Nor was public debt out of control in the pre-crisis period as it was in some countries like Greece. The enormous rise in debt to GDP ratios during the crisis was the freefall of output not the rise of debt. More should have been done to build up fiscal surpluses during the good times, but the government was not too far away from its own fiscal rules. An independent currency and the long-maturity of government bonds meant there was no rollover crisis. The markets recognised this through low yields on UK debt.
The fact that the fundamentals of the UK economy were far better than is popularly imagined should not make anyone complacent. The longer a period of low growth persists the more likely it is to become structural as the long-term unemployed lose skills and motivation. As my colleague Chris Pissarides recently pointed out, this is leading to a lost generation of young people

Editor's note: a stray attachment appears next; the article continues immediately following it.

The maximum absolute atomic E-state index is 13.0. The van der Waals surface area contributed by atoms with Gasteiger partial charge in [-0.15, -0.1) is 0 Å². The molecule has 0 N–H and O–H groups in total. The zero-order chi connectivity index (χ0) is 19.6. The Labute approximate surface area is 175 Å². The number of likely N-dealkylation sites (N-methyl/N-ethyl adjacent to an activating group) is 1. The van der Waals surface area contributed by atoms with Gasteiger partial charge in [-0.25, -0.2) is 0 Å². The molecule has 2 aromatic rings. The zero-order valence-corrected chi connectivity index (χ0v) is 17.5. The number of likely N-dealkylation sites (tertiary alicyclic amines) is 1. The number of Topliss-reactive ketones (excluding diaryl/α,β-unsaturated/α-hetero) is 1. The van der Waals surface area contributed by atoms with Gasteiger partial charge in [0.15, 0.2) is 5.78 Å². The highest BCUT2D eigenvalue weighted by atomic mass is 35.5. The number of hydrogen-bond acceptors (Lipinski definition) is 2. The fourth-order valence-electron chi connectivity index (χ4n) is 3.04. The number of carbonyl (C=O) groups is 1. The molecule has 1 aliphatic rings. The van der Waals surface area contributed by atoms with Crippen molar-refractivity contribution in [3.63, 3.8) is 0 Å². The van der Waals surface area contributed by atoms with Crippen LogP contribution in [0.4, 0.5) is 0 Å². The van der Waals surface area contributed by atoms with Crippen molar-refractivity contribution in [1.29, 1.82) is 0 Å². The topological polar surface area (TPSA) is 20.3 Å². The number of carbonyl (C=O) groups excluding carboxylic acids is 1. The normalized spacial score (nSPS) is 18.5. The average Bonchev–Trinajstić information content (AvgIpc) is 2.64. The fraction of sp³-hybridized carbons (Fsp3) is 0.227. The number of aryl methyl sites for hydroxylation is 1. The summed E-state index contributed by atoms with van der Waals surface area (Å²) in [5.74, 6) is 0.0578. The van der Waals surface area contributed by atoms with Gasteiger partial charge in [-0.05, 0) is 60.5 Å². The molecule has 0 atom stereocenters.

The real problems for the UK are inadequate long-run investment in infrastructure, innovation and human capital. The country has world-standard universities but serves the bottom third of the ability range poorly and this is reflected in high income inequality, which has risen dramatically since the late 1970s. The LSE Growth Commission highlighted that these problems reflected political short-termism with important decisions being prevaricated, delayed and reversed. The debacle over expanding South-East air capacity (Heathrow) is the most glaring example, but it is reflected also in energy policy, post-school training and numerous other areas. What Britain needs is an independent infrastructure body to recommend and deliver national infrastructure projects, as exists in countries like Australia.